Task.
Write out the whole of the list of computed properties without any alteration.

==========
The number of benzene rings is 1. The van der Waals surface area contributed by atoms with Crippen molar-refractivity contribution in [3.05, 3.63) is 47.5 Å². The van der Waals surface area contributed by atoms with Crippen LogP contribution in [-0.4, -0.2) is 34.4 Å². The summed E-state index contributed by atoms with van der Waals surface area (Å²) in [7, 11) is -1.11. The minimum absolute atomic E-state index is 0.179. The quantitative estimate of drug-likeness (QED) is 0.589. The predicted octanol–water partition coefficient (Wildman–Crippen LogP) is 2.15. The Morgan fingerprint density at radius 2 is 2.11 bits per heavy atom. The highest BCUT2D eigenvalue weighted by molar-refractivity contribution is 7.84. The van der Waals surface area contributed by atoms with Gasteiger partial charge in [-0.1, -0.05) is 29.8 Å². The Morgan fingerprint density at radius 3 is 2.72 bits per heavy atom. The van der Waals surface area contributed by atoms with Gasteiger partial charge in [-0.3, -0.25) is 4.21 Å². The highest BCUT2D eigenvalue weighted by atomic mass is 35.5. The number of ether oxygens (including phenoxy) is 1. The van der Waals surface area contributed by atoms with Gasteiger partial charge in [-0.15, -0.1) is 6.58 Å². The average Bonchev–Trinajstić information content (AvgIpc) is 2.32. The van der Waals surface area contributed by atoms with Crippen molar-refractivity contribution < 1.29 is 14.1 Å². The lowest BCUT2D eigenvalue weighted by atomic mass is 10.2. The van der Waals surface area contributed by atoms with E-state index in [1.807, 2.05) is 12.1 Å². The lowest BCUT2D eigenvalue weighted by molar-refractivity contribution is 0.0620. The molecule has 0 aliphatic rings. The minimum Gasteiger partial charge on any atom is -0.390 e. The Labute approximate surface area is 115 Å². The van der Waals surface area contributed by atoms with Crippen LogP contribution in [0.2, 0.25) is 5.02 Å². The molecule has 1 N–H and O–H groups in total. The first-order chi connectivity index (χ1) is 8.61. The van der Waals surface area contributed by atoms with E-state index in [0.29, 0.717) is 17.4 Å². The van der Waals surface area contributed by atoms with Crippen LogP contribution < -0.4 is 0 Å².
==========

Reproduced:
The number of benzene rings is 1. The van der Waals surface area contributed by atoms with Crippen molar-refractivity contribution in [3.05, 3.63) is 47.5 Å². The van der Waals surface area contributed by atoms with Crippen LogP contribution in [-0.4, -0.2) is 34.4 Å². The summed E-state index contributed by atoms with van der Waals surface area (Å²) in [7, 11) is -1.11. The minimum absolute atomic E-state index is 0.179. The quantitative estimate of drug-likeness (QED) is 0.589. The predicted octanol–water partition coefficient (Wildman–Crippen LogP) is 2.15. The Morgan fingerprint density at radius 2 is 2.11 bits per heavy atom. The highest BCUT2D eigenvalue weighted by molar-refractivity contribution is 7.84. The van der Waals surface area contributed by atoms with Gasteiger partial charge in [-0.1, -0.05) is 29.8 Å². The Morgan fingerprint density at radius 3 is 2.72 bits per heavy atom. The van der Waals surface area contributed by atoms with Gasteiger partial charge in [-0.3, -0.25) is 4.21 Å². The highest BCUT2D eigenvalue weighted by atomic mass is 35.5. The number of ether oxygens (including phenoxy) is 1. The van der Waals surface area contributed by atoms with Gasteiger partial charge in [-0.15, -0.1) is 6.58 Å². The average Bonchev–Trinajstić information content (AvgIpc) is 2.32. The van der Waals surface area contributed by atoms with Crippen molar-refractivity contribution < 1.29 is 14.1 Å². The lowest BCUT2D eigenvalue weighted by atomic mass is 10.2. The van der Waals surface area contributed by atoms with E-state index in [1.807, 2.05) is 12.1 Å². The lowest BCUT2D eigenvalue weighted by molar-refractivity contribution is 0.0620. The molecule has 0 aliphatic rings. The minimum Gasteiger partial charge on any atom is -0.390 e. The Labute approximate surface area is 115 Å². The van der Waals surface area contributed by atoms with Crippen LogP contribution in [0.2, 0.25) is 5.02 Å². The molecule has 1 N–H and O–H groups in total. The first-order chi connectivity index (χ1) is 8.61. The van der Waals surface area contributed by atoms with E-state index in [0.29, 0.717) is 17.4 Å². The van der Waals surface area contributed by atoms with Crippen LogP contribution < -0.4 is 0 Å².